Nova Scotia

Amid national opioid crisis, Dalhousie teaches doctors how to prescribe safely

Family medicine residents at Dalhousie University's medical school are being taught how to safely prescribe opioids to help prevent patients from becoming addicted.

Course aimed at family doctors finishing their residency believed to be first of its kind in Canada

Dalhousie University's medical school is offering a course to new family medicine physicians on how to safely prescribe opioids. (Steve Heap/Shutterstock)

Dalhousie University's medical school is teaching doctors how to safely prescribe opioids in what is believed to be the first course of its kind in Canada.

The class is aimed at family doctors finishing their residency and preparing to practise medicine on their own.

"If we're not doing our due diligence by monitoring carefully for the appropriate use of these medications, then problems can happen," said Dr. Peter MacDougall, a pain and addictions specialist who designed the course.

MacDougall said he expects other medical schools in the country to follow suit, given the epidemic of opioid addiction and abuse that has affected parts of Canada.

The course on safe opioid prescribing will likely to be offered at other medical schools across the country, says course developer Dr. Peter MacDougall. (CBC)

Medication not always appropriate for pain

Dr. Pamela Lai took the course this past winter. She wanted to stay current on opioid prescription guidelines, which have changed since she finished medical school just a couple of years ago.

"They just adjusted the safe maximum dose," Lai said.

Lai said the course teaches detailed case studies and helps prepare residents for potential scenarios with patients that may not be addressed in other classes.

Dr. Pamela Lai took the opioid prescription safety course this past winter. (CBC)

She learned medication isn't always the best solution for treating a patient's pain.

"I think that being able to properly assess and properly decide whether other trials of not just medication, but non-pharmacological treatments, had been considered is very important."

If opioids are the best option, proper followup is key, Lai added.

"When we do write those prescriptions ... they are really done with a lot of thought and monitoring," she said.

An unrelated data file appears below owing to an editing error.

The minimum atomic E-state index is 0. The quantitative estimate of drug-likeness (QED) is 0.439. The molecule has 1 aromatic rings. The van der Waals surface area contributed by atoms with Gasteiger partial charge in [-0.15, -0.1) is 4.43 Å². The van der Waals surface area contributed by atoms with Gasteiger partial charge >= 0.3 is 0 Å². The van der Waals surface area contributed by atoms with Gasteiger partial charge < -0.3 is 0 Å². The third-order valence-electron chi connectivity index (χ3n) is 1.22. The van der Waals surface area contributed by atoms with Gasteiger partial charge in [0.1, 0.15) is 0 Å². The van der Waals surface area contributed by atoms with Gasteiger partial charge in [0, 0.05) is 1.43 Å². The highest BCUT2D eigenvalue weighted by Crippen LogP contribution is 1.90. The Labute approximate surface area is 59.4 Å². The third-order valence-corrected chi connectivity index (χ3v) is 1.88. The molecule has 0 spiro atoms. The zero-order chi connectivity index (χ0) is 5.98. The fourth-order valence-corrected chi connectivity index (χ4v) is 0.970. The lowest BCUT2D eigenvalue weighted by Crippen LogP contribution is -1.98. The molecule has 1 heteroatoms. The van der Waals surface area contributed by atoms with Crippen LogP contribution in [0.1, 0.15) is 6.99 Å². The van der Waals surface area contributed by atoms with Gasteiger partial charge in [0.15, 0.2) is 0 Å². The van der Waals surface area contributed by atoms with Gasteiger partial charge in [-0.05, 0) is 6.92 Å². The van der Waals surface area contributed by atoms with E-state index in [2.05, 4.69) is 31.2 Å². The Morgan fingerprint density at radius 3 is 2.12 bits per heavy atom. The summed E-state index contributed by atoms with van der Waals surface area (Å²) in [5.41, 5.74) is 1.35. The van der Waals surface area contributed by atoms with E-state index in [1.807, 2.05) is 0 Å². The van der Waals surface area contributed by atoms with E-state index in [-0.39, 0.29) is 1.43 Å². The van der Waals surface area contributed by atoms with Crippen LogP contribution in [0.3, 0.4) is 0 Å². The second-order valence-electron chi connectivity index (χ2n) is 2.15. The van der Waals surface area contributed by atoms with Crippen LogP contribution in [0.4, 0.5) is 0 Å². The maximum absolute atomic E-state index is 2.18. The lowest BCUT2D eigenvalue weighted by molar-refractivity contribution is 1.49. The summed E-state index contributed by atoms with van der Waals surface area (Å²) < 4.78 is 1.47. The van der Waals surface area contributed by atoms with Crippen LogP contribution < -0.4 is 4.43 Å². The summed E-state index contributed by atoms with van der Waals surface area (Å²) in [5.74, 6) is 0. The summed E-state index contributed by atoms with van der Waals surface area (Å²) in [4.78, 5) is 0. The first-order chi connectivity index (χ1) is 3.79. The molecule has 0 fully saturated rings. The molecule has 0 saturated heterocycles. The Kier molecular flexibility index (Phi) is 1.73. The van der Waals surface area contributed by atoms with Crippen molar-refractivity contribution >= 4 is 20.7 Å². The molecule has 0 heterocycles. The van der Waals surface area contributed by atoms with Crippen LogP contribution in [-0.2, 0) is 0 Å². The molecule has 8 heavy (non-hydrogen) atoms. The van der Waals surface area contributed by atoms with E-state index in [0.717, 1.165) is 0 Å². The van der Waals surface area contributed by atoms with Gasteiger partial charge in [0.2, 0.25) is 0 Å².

"Not just from the prescription-monitoring program, but also for ourselves as prescribers, so we are careful with every script we give out."

Support from workers' compensation boards

For the past three years, pharmacists and doctors who already work in the community have been offered training in opioid prescribing. The course for family medicine residents began this winter.

That Atlantic Mentorship Network partnered with Dalhousie University and the Workers' Compensation Board of Nova Scotia to offer the program.

The Workers' Compensation Board has contributed $5,000 to fund the course for residents who wish to take it, said Dr. Paul Eagan, chief medical officer for the board.

The aim is to prevent over-prescribing extremely powerful narcotics.

Dr. Paul Eagan is the chief medical officer for the Workers' Compensation Board of Nova Scotia. (CBC)

"We rely on health-care professionals to take care of our injured workers and appropriate use of those tools is critical," said Eagan.

The course is also open to residents training in New Brunswick and Prince Edward Island through Dalhousie's medical school. For those residents, WorkSafeNB and the Workers' Compensation Board of P.E.I. are also providing funding.


Sabrina Fabian is a bilingual reporter based in Halifax with more than 10 years experience. She has worked in TV, radio, online and in print. She is originally from Montreal and previously worked in Banff and Calgary.